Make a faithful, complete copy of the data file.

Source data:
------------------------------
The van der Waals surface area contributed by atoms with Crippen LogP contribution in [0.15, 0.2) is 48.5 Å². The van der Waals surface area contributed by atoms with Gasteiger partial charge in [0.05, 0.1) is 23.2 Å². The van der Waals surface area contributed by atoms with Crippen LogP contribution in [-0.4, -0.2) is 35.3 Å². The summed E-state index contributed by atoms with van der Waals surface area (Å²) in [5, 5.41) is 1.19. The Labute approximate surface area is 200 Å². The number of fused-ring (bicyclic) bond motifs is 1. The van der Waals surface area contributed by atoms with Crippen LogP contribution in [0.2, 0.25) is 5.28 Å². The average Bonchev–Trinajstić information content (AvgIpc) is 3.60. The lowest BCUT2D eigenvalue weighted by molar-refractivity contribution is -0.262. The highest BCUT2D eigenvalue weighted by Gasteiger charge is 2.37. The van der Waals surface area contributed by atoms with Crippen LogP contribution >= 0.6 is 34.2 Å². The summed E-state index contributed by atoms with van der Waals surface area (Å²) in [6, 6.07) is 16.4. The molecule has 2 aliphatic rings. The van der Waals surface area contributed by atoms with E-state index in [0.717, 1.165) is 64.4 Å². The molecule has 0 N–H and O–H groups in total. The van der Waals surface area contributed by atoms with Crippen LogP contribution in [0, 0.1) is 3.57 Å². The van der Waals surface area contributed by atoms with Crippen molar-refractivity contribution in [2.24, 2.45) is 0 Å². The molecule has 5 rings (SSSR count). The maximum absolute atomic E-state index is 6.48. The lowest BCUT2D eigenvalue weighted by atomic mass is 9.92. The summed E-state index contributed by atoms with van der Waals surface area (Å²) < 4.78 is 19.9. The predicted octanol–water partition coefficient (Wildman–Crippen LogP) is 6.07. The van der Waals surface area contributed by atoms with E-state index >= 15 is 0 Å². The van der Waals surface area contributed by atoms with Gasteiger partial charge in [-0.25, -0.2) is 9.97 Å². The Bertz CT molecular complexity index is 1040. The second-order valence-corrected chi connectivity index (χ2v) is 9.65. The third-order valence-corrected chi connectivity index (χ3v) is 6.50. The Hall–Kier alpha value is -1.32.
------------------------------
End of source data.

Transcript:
The van der Waals surface area contributed by atoms with Crippen LogP contribution in [0.15, 0.2) is 48.5 Å². The van der Waals surface area contributed by atoms with Gasteiger partial charge in [0.05, 0.1) is 23.2 Å². The van der Waals surface area contributed by atoms with Crippen LogP contribution in [-0.4, -0.2) is 35.3 Å². The summed E-state index contributed by atoms with van der Waals surface area (Å²) in [5, 5.41) is 1.19. The Labute approximate surface area is 200 Å². The number of fused-ring (bicyclic) bond motifs is 1. The van der Waals surface area contributed by atoms with Crippen LogP contribution in [0.2, 0.25) is 5.28 Å². The average Bonchev–Trinajstić information content (AvgIpc) is 3.60. The lowest BCUT2D eigenvalue weighted by molar-refractivity contribution is -0.262. The highest BCUT2D eigenvalue weighted by Gasteiger charge is 2.37. The van der Waals surface area contributed by atoms with Crippen LogP contribution >= 0.6 is 34.2 Å². The summed E-state index contributed by atoms with van der Waals surface area (Å²) in [6, 6.07) is 16.4. The molecule has 2 aliphatic rings. The van der Waals surface area contributed by atoms with E-state index in [0.717, 1.165) is 64.4 Å². The molecule has 0 N–H and O–H groups in total. The van der Waals surface area contributed by atoms with Crippen LogP contribution in [0, 0.1) is 3.57 Å². The van der Waals surface area contributed by atoms with Crippen molar-refractivity contribution in [2.24, 2.45) is 0 Å². The molecule has 5 rings (SSSR count). The maximum absolute atomic E-state index is 6.48. The lowest BCUT2D eigenvalue weighted by atomic mass is 9.92. The summed E-state index contributed by atoms with van der Waals surface area (Å²) < 4.78 is 19.9. The predicted octanol–water partition coefficient (Wildman–Crippen LogP) is 6.07. The van der Waals surface area contributed by atoms with E-state index >= 15 is 0 Å². The van der Waals surface area contributed by atoms with Gasteiger partial charge in [-0.25, -0.2) is 9.97 Å². The Bertz CT molecular complexity index is 1040. The second-order valence-corrected chi connectivity index (χ2v) is 9.65. The third-order valence-corrected chi connectivity index (χ3v) is 6.50. The Hall–Kier alpha value is -1.32.